I’ve got a standing order at my comic shop for all new Millarworld titles; I don’t always stick with them (I lost interest in Kick-Ass a long time ago, for example), but Millar is an Idea Machine that rarely disappoints. This new project slipped under my radar, though, so I was about a week behind in discovering its release. The concept isn’t particularly innovative, but it’s executed well, and Millar has managed to maintain my interest despite the protagonist’s arrogance. What struck me the most about this new project is how much it seemed like an edgier take on DC’s Mr. Terrific, so much so that I wonder if this wasn’t originally envisioned as a Terrific pitch before being remoulded to exist outside of a shared-continuity universe.

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Caught En Garde

Fence Vol. 1 trade paperback
Writer: C.S. Pacat
Artist: Johanna the Mad
Colors: Joana Lafuente
Letters: Jim Campbell
Cover artist: Shanen Pae (regular and variant)
Editor: Shannon Watters
Publisher: Boom! Studios
Price: $9.99 US

Boom! Studios has a knack for finding and promoting offbeat and fun new properties that appeal to a wide variety of readers, and a comic book about fencing seemed intriguing to me. Unfortunately, writer C.S. Pacat has constructed a mini-world that represents just about everything I detest about sports. Fence takes us to a place where abuse and betrayal are commonplace, where hardly anyone thinks about someone other than themselves and where one’s skill at an antiquated contest determines one’s worth rather than one’s character. To make matters worse, this first collected volume of the series doesn’t even come close to offering a complete story arc of any kind.

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Artful Obsessions: Grummett Summit

I think the first time I saw (or at least took note of) Tom Grummett’s art was on his run on Adventures of Superman, specifically during the “Reign of the Supermen” arc in the wake of the November 1992 “Death of Superman.” He and writer Karl Kesel crafted an interesting and lasting character in the cloned version of Superboy. I’m pleased to see the character design is about to make a comeback in the relaunched Young Justice comic from DC in the months ahead.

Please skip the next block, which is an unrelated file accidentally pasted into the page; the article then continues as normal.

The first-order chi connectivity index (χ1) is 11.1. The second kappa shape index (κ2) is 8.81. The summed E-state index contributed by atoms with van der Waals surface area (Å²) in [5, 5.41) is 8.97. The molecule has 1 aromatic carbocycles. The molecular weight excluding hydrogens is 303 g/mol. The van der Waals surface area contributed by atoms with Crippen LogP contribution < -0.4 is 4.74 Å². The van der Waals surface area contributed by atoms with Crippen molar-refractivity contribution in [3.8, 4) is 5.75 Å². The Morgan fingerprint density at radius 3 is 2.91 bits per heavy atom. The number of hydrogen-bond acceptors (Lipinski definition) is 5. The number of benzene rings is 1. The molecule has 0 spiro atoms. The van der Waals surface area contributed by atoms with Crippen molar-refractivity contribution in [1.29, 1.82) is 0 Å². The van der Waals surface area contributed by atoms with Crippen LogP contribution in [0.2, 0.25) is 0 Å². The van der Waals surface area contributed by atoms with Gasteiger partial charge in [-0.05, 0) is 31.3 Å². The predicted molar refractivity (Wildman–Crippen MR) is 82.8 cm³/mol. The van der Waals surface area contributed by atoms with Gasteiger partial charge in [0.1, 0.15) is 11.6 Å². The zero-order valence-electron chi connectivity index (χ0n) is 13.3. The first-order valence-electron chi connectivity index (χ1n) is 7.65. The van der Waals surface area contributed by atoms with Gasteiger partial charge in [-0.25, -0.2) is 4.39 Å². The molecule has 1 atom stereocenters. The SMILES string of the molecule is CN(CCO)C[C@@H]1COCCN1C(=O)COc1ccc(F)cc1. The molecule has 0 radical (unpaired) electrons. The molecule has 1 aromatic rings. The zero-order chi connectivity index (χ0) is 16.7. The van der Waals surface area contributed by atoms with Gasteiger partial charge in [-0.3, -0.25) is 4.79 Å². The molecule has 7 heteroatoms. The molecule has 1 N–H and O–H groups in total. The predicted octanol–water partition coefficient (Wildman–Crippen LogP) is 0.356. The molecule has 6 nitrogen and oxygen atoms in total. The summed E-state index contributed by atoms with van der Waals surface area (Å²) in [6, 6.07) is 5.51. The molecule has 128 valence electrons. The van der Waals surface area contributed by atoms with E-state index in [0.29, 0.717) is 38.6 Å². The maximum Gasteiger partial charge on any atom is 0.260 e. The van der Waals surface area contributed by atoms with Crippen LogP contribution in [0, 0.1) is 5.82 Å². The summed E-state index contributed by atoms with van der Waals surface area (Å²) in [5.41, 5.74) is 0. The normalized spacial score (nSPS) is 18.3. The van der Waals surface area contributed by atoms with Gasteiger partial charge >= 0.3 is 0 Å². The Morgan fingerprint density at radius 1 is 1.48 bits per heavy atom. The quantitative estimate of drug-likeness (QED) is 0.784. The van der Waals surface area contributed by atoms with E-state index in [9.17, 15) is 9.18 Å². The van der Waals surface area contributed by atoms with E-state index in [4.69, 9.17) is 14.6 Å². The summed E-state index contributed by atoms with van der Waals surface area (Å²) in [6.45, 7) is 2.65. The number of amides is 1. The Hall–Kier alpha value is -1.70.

That work, and Grummett’s tenure on the subsequent Superboy spinoff series, really cemented Grummett’s reputation in the comics industry, not to mention some wonderful work on Robin. He offered some memorable visuals on the DC/Marvel Amalgam book Challengers of the Fantastic in the late 1990s, and perhaps the strongest evidence of the height of his “star power” in the mainstream comics industry was his participation in the striking but short-lived Gorilla Comics imprint at Image, through which he and a throng of top-tier talent — Mark Waid, Kurt Busiek, Stuart Immonen, Kesel and many more — delivered some strong creator-owned genre titles.

Grummett’s prominence seemed to wane in the wake of that endeavor, though he’s remained a constant presence in comics, notably contributing to many Marvel titles in recent years. Perhaps the brighter tone of his style fell out of vogue, but it’s a shame, because he always brings a great energy and sense of fun to his work. As demonstrated with his work on Superboy and Robin, he’s adept at instilling a convincing youthfulness in his characters, and he’s shined time and time again when playing with the creations of the late, great Jack Kirby. I’ve always enjoyed Grummett’s style, so when I got a chance to acquire a couple of pieces of original comic art on which he worked at prices that worked well within my budget, I jumped at it.

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Good Cop, Green Cop

Martian Manhunter #1
“A Prisoner”
Writer: Steve Orlando
Artist: Riley Rossmo
Colors: Ivan Plascencia
Letters: Deron Bennett
Cover artists: Rossmo (regular)/Joshua Middleton (variant)
Editor: Chris Conroy
Publisher: DC Comics
Price: $3.99 US

DC has clearly decided to embrace the title character once again, not only placing him in the spotlight in its new Justice League but giving him another shot at an ongoing title. What drew me to this was Riley Rossmo’s art, and his weirder, more exaggerated style suits the alien, shape-shifting nature of J’Onn J’Onzz nicely. I didn’t know what to expect from Steve Orlando’s plot; he’s been a hit-and-miss writer for me. He definitely took me off-guard with his take on the character, exploring him as a much darker, broken figure than we’ve seen before. This isn’t the pure-of-heart vision of the Martian Manhunter with which long-time genre readers would be familiar. Instead, this is the story of a man seeking redemption for past sins. It’s intriguing and challenging, but the creative team might have been a little too successful when it came to capturing and conveying alien culture, physiology and perceptions.